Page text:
Eventually I decided things couldn't get much worse so I might as well start fishing again so right back at it I went.  Once again people around us caught a few, and then my uncle was able to land another good fish.  The discouragement started to sink in again so I decided to take a break and eat some food.  My uncle and I chatted a bit and he decided to take a break for a while.  He sat for about an hour or so while I fished in the same spot he had just caught two great fish.  Unfortunately my luck wasn't changing.  My uncle decided that after over an hour he was ready to give it another shot, he grabbed his rod, walked over to where I was standing and cast out... almost as fast as his line hit the water, he set the hook and yelled, "fish on!"  I wasn't even happy for him, all I wanted to do was throat punch him and steal his rod.  I resisted the urge to yell out profanity and proceeded to grab the net.  This fish was different, it was staying deep and fighting hard! He fought it for a good 20 minutes before we were able to land it.  Once in the net we realized it was a wild steelhead so we quickly unhooked it, snapped a few pictures, and then let it go.  My uncle apologized for catching another fish and told me that it was literally just luck.  I pretended not to care and quickly grabbed my rod to get back to fishing.

My second cast after my uncle caught his wild steelhead, I felt something bump my line.  I set the hook like I had done a million times before and expected the same result as if it were just my weight drifting into a rock or what not, but this time I knew I was into a fish.  As soon as I set the hook I felt the head shakes of a heavy fish on the other end of my line.  Quickly my drag started pealing away and I knew I had finally hooked into a steelhead.  My uncle grabbed the net and I began the fight to get this fish in.  The whole time I was praying that I wouldn't lose this fish and also praying that this may make my horrible day somewhat bearable.   Just as we were able to get my fish into the net, I finally let my guard down and started to show some real excitement.  The rush that went through me was amazing.  With all of the negative emotions I had been dealing with, landing this fish was the complete opposite feeling I had been juggling for the past 8 hours.  What a relief.  What a rush, What a fish... I took some photos, notched my tag, and sat down for a well deserved break from 18 hours of fishing before I landed my first steelhead.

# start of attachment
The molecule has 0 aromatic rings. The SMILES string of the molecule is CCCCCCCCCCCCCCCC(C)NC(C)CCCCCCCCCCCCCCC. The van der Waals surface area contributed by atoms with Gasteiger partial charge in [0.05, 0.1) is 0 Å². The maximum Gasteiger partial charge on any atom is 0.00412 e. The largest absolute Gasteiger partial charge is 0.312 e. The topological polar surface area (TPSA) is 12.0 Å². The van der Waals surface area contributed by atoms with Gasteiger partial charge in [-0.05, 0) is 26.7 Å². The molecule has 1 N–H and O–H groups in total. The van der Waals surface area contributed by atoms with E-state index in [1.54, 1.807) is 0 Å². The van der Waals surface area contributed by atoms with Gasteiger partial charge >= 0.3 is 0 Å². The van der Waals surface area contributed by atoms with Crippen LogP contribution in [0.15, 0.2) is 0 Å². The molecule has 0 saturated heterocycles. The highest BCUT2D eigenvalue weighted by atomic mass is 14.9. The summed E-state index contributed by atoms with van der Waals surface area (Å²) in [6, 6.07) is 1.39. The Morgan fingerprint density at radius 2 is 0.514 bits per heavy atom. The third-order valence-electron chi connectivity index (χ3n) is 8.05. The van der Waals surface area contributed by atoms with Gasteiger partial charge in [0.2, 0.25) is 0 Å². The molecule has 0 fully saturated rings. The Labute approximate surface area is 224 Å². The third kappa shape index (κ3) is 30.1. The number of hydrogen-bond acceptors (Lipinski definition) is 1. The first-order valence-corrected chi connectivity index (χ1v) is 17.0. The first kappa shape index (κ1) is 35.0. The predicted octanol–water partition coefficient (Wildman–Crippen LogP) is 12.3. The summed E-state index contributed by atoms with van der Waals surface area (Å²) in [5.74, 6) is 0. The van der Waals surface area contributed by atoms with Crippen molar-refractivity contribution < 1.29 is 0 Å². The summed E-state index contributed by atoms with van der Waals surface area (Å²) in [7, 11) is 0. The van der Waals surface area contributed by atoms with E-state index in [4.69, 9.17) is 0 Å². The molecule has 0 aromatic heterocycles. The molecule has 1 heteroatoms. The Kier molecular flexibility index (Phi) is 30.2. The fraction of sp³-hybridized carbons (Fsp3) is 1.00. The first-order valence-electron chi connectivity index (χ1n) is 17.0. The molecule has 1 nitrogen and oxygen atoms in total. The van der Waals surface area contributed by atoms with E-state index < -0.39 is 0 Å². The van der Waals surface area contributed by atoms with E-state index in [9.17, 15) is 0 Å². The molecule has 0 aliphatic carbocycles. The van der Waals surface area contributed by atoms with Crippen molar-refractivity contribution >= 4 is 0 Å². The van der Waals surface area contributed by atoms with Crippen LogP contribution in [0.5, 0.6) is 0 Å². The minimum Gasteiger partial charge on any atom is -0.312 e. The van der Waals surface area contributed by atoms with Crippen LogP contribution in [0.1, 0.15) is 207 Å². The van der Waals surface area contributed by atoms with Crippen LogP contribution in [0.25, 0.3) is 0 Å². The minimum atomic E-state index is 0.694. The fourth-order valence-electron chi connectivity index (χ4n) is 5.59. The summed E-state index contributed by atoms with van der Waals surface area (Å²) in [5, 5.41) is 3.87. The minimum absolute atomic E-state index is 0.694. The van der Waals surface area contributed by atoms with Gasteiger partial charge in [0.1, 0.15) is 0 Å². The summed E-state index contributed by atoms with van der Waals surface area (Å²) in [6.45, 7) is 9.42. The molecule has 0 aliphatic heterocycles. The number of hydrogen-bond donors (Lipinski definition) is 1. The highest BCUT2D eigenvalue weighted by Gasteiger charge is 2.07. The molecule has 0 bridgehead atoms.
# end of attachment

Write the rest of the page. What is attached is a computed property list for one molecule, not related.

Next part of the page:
I'll admit, if I had caught that steelhead on my first trip with the first few hours I don't think I would have appreciated it as much.  I have caught a lot of fish in my life but this fish is something special to me.  I can see what draws fishermen to keep going back to chase these amazing fish.  Not everyone has to go through the adversity of wrecking their car, breaking their tackle box, and public humiliation before landing their first steelhead, but every fish has a story to tell.  These fish are not fish you catch every day.  I'm hooked, I can guarantee I'll be back out there trying to catch a steelhead again.  I may make someone else drive, but I can't wait to get back out there to try my luck again with these great fish!
27 3/4" long and 12" girth